African optimism in the so-called South Africa underlies the origin of African liberalism. The birth of African liberalism in “South Africa” can be traced to missionary training, christianity and constitutionalism in the 18th century. These three variables are at the core of the white settler sphere and the terms of order of white settler colonialism. The civilized natives as amakholwa are the pioneers of African liberalism. The so-called friends of the natives are the original mentors of this African liberalism. It is important to note that African liberalism is not homogenous despite its common origin as stated above. Within this broader African liberalism there is the moderate tradition and the radical tradition. This division within African liberalism reached its summit in the 1950s. This summit was dramatized by figures such as Albert Luthuli and Robert Sobukwe resulting in the Congress tradition, a moderate version of African liberalism and the Azanian tradition, a radical version of African liberalism. The ANC and the PAC embodied organizational forms of these versions of African liberalism. While it is easy to trace the origin of the moderate tradition of African liberalism to the pioneering civilized natives such as John Dube and Co, the origin of the radical tradition of African liberalism is a bit nuanced. The sentiment of Africa for the Africans and explained above, is located in the native sphere. This is how when can trace its indigenous roots. The native sphere is the cultural and historical domain of thought of the Africans which comprises of their ancient wisdom and their experience and encounter with non-Africans. This native sphere and the sentiment of Africa for the Africans was spearheaded by Amaqaba as opposed to amakholwa who belong to the white settler sphere. Mazisi Kunene in Shaka Emperor does a brilliant job in archiving the native sphere and the sentiment of African for the Africans which he acquired as a result of immersion in the oral tradition at the feet of his father who was an oral historian of note. The reduction of the non-Africans especially the white settlers who called the “white strangers and the pumpkin race”, to zoological terms such as ants and insects captures the ancient oral wisdom of the native sphere. Umgobozi who during a council meeting proposed that these white strangers be eliminated captures brilliantly African pessimism and the sentiment of African for the Africans and testifies to its indigenous roots. By the time the Garvey movement reaches its ascendency in the early 1900s in the so-called South Africa, it merely galvanized something that has its own indigenous roots. The galvanizing of an indigenous tradition explains the scintillating success of the Garvey movement in “South Africa”. Nongqawuse before had already pushed the logic of Africa for the Africans to logical extreme conclusion without a major success. Wellington Buthelezi and Enoch Mgijima continued with this sentiment of Africa for the Africans. It is in this sense that we can trace the makings of Africanism which was epitomized by Lembede in the 1940s before his untimely death. This death marks the decline of Africanism as Lembede embodied it. The decline was facilitated by his close friend A P Mda. Mda facilitated this decline through his ideological ascendency following the untimely death of Lembede. Mda who famously disagreed with the ideological extremism of Lembede without being able to tame him successfully, began an ideological tradition which is embodied by the Azanian tradition today. Mda made the dangerous and poisonous distinction between “narrow nationalism” he associated with the now dead Lembede and “narrow nationalism” which he embodied and propagated among the youth of his generation such as Robert Sobukwe. This marks the origin of the uncompromising sentiment of Africa for the Africans and its diluted version courtesy of “broad nationalism” which dominated within the Azanian tradition as founded by Sobukwe which is still promoted today. This diluted “compromising Africa for the Africans” was and is still embodied in the African tree metaphor of Sobukwe and the table of Biko which are at the core of the Azanian tradition today. The dangerous consequences of this ideological mess courtesy of Mda and Co is drastic shift from the emphasis of race groups and their interests to individuals and their rights. While Lembede regarded Africans as a race group with its unique spirit which non-Africans can never possess, Sobukwe under the influence of Mda opted to reject race groups framework and to work within the one human race and individual rights paradigm. This led to the political vision of integrating abelungu after converting them to Abantu and coexisting with them on the terms of the Africans post white supremacy of course. This political vision was propagated by Sobukwe and Biko in the above-mentioned African tree and table metaphors which are still dominant in the Azanian tradition today. This conversion thesis of the Azanian tradition would of course been an anathema to Lembede who was clear about the unique character of the African race. Lembede’s fundamental and antagonistic ontological distinction between the Africans and non-Africans, Europeans and non-Europeans reflected his uncompromising sentiment of Africa for the Africans which the Azanian tradition has betrayed to this day. While we will still develop our analysis further, this in a nutshell is the fundamental difference between the Africanism of Lembede and the Azanian tradition. It is in this sense that we posit that while Lembede is an acknowledged figure within the Azanian tradition, he must be excluded from the Azanian tradition and be located and confined within a parallel tradition which he embodied, namely Africanism. This is because the difference between Africanism and the Azanian tradition is too fundamental. Their respective genealogies, social ontologies and political visions are fundamentally dissimilar to be reconciled. Africanism is founded on the uncompromising sentiment of Africa for the Africans since ancient Kemet and its African pessimism, its social ontology is one of race groups and interests and finally its political vision is one of Africa by the African race across the globe and solely for this Africa race. In other words, it political vision is based on what Tony Martin calls a Race-first ideology. The genealogy of the Azanian tradition as a version of radical African liberalism is traceable to the coming of the Europeans in “South Africa”, their christianity, missionary indoctrination and liberal humanism and its social ontology of the one human race, individuals, and their rights and finally the political vision of the integration of white settlers through their conversion from abelungu to Abantu post white supremacy. What are the revolutionary implications of this fundamental disparity between Africanism and the Azanian tradition? Our sense is that on the basis of Africanism all the non-Africans (the people on the soil) in Africa in general will have to be expelled in a revolutionary war to restore Africa completely to its rightful owners (the people of the soil), the revolutionary violence is necessary to avenge the spirit of the living-dead and to restore the integrity and spiritual well-being of the living Africans today. Thus, while Africanism expels, the Azanian tradition converts and integrates. It is in this sense that we hold a low opinion of the Azanian tradition as far as dealing with the non-African question/white settler question is concerned. The fundamental defect of the Azanian tradition which accounts for its radical liberalism and legalism in focusing its attention on constitutionalism is the absence of a culture critique. The absence of Diop’s two cradle theory, Dogon philosophy and Ani’s cultural asili analysis makes the Azanian tradition to pursue the misguide vision of converting and integrated what Ayi Kwei Armah in Two Thousand Seasons calls the predators and destroyers. A fatal form of “naïve generosity” indeed which also accounts for the conquest of Africa and the Africans since the disastrous coming of the Eurasians. It is only Africanism with its ancient roots in ancient Kemet that accommodates the culture critique or what we can call the politics of culture. With Diop’s two cradle theory we can account for the barbarism of the Eurasians in terms of the northern cradle and its aggression and xenophobia thus anti-Africanism. In other words, we can account for the “ice-men and ice-women inheritance” ala Michael Bradley. The wisdom of our living-dead in the form of Dogon philosophy provides us with the intelligence to know that the whites that the Azanian tradition seeks to convert and integrate are nothing but Yurugu, a figure who is an incomplete being and irredeemably destructive thus Armah’s predators and destroyers. Converting and integrating them will only result in the continuation of another “two thousand seasons”. The cultural asili analysis of Marimba Ani counsels us regarding the desire and need for control and domination which underlies the asili of the culture of the Yurugu. Thus, seeking to convert and integrate post white supremacy when they will supposedly lack power and on the terms of the Africans is an exercise in naïve futility with predictable and dangerous results, among them the ultimate extermination of the African race. It is in this sense and for the sake of the African race that we break with Azanianism, its radical liberalism and naïve nonracialism. Its legalism in the form of the fundamental critique of the constitutionalism in general and the current final constitution is also something we seek to break with. While the legal critique is important at the level of the war of ideas and ideological hegemony ala Archie Mafeje in White liberals and Black nationalist, Strange bedfellows, we think that it is a misplaced critique. The reason is fundamentally that constitutionalism and the final constitutions are mere legal institutions of a race war and there are many others. The fundamental problem which is at the core of what we seek to introduce in terms of the War studies paradigm informed by Bobby Wright (rather than the just war and international law ethics of war), is that we need to shift our analysis from institutionalism to ontology. Institutions are the mere products of the beings at war with us, they will always proliferate as long as these beings who produce them are still among our midst. The shift from institutionalism to ontology is informed not only by the race war thesis of Bobby Wright but also by the Africanism’s idea that to be seriously anti-white supremacy one has to be anti-white. In other words, to deal effectively and once and for all with white supremacy one has to eliminate whites and not just attack their institutions. But even Lembede’s Africanism has to improved. This necessary improvement will take two forms, namely formulating the idea of Historical Garveyism and Radical Garveyism. The uncompromising sentiment of Africa for the Africans of Africanism pursues the expulsion thesis of all Eurasian from the continent, namely the Arabs, Indians, and Europeans and some of their Coloureds. The expulsion thesis was propagated by the Garvey movement and its suggestion of an African power-State which can guarantee and protect the lives of all Africans across the globe. It is currently reformulated by Chinweizu in the form of Neo-Garveyism as Black Power Pan-Africanism as opposed to the continental Pan-Africanism of Nkrumah which was based on his naïve acceptance of the presence of Eurasians as informed by his absurd triple heritage idea in Consciencesism. Chinweizu posits the industrialization route as suggested earlier by Cheik Anta Diop The Politics of a Federated State and already by Garvey in the Negro World. This is what we call Historical Garveyism as it fundamentally foregrounds the historical encounter between Africans and Eurasians as one of genocide, domination, and exploitation. This history suggest that only economic and military power can save the Africans form the Maafa inflicted by these Eurasians since time immemorial. While we agree with merits of Historical Garveyism we regarded it as merely a temporary first stage solution of the Maafa. The expulsion thesis as per the uncompromising sentiment of Africa for the Africans thus Eurasia for the Eurasians will not result in the African world order in terms of Maat in a post-Maafa era. This will only result in the balance of power as per Realism in international relations ala Morgenthau. By merely expelling the Eurasian we will not address the historic injustice of Maafa and prevent it from occurring to the yet-to-be-born. The constant shifts of the balance of power cannot guarantee the existence and prosperity of the African race. The defensive “imperialism and colonization” of the Eurasians by Rameses ii during the 19th dynasty is a good lesson in this regard. Historical Garveyism should be applied only to the Asians who do not have a historical record of Maafa against the African race provided that Radical Garveyism can be resorted to and applied to these Asians. In other words, while we can use Historical Garveyism with regard to the Chinese and Japanese for instance we should be ready to resort to Radical Garveyism when they plan or inflict Maafa on the African race. At the core of Radical Garveyism is the extermination thesis, all implacable enemies of the African race especially the Arabs and Europeans with a clear record of inflicting Maafa should be racially exterminated.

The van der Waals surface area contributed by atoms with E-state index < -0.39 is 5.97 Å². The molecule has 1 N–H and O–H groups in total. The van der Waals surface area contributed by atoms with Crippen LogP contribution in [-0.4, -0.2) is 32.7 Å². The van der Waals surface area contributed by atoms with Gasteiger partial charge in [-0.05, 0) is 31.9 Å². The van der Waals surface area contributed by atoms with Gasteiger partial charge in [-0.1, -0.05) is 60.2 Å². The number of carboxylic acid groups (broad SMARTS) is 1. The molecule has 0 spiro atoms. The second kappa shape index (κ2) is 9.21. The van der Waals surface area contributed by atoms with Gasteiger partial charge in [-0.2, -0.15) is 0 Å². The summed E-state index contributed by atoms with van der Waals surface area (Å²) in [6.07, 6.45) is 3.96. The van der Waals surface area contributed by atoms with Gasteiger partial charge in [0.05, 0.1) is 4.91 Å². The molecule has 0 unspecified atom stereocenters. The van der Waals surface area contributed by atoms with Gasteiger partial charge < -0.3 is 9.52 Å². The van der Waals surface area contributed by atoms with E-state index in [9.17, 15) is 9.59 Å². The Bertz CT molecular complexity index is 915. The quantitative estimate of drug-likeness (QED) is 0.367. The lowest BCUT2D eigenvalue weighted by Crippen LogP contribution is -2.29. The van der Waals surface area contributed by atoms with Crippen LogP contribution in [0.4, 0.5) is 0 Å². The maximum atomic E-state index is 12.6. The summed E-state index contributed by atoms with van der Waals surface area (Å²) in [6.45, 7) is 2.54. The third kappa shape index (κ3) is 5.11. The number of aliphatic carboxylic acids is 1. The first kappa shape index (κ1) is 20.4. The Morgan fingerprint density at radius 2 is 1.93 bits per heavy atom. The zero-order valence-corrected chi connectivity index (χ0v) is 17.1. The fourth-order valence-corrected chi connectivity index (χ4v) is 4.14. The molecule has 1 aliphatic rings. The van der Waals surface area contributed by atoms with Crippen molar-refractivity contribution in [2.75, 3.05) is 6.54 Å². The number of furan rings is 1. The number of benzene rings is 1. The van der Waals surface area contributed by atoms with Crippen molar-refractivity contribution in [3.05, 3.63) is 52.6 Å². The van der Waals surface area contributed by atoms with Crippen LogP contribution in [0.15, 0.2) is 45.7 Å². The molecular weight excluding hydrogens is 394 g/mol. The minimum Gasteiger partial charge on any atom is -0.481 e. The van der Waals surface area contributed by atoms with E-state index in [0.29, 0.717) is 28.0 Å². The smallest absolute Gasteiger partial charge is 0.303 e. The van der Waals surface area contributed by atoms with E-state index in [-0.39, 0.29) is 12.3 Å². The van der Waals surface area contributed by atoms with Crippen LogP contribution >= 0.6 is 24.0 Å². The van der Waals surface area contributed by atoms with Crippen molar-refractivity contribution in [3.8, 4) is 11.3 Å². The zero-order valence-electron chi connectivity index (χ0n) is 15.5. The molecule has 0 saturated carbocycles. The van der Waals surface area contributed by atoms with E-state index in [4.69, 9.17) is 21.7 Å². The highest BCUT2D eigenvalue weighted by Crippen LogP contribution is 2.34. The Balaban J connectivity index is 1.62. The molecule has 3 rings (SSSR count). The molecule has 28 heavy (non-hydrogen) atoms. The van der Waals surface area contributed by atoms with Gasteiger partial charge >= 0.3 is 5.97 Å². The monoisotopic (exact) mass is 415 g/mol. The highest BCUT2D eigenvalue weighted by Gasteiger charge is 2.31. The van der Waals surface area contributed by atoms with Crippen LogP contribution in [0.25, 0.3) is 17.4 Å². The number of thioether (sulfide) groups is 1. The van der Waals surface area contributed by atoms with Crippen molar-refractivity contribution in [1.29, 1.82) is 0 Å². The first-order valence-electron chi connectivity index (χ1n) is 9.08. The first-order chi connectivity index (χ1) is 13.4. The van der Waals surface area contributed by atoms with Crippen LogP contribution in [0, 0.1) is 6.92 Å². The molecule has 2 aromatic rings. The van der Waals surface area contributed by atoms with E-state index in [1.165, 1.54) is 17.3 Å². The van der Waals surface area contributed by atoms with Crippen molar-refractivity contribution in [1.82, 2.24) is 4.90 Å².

Things change drastically in the so-called South Africa when discard the radical liberalism and legalism of the Azanian tradition today and opt for Africanism with its Historical and Radical Garveyism complements. First of all, we will stop focusing our energies on the critique of the final constitution and constitutionalism in general but on the basis of the race war thesis and the anti-whiteness of Africanism we will eliminate whites by initially expelling them en masse to Europe in terms of Historical Garveyism and then once we restore African power, economically, culturally, and militarily we will then move on to Radical Garveyism and racially exterminate the Europeans while in Europe. The same thing will be done to the Arabs in North Africa. Secondly, we will in the spirit on the Pan-Africanism of Dessalines following the restoration of Haiti invite Africans to resettle on the continent by replacing our expelled and soon to be exterminate implacable enemies, namely the Eurasians. We will not “abolish” the final constitution but “abolish” white settlers whom it serves as they invented it as a “race war institution”. They will only be a Race-first integration of Africans ala Garvey’s Africa for the Africans those at home and abroad. And this is how we will lay the foundation for the “rebirth African civilization” post “the destruction of white barbarism in South Africa”, on the basis of an uncompromising Africa for the Africans and come full circle with its ancient roots in ancient Kemet, where it all began. This is how Lembede will live ideologically, after transcending the radical liberalism of the Azanian tradition today.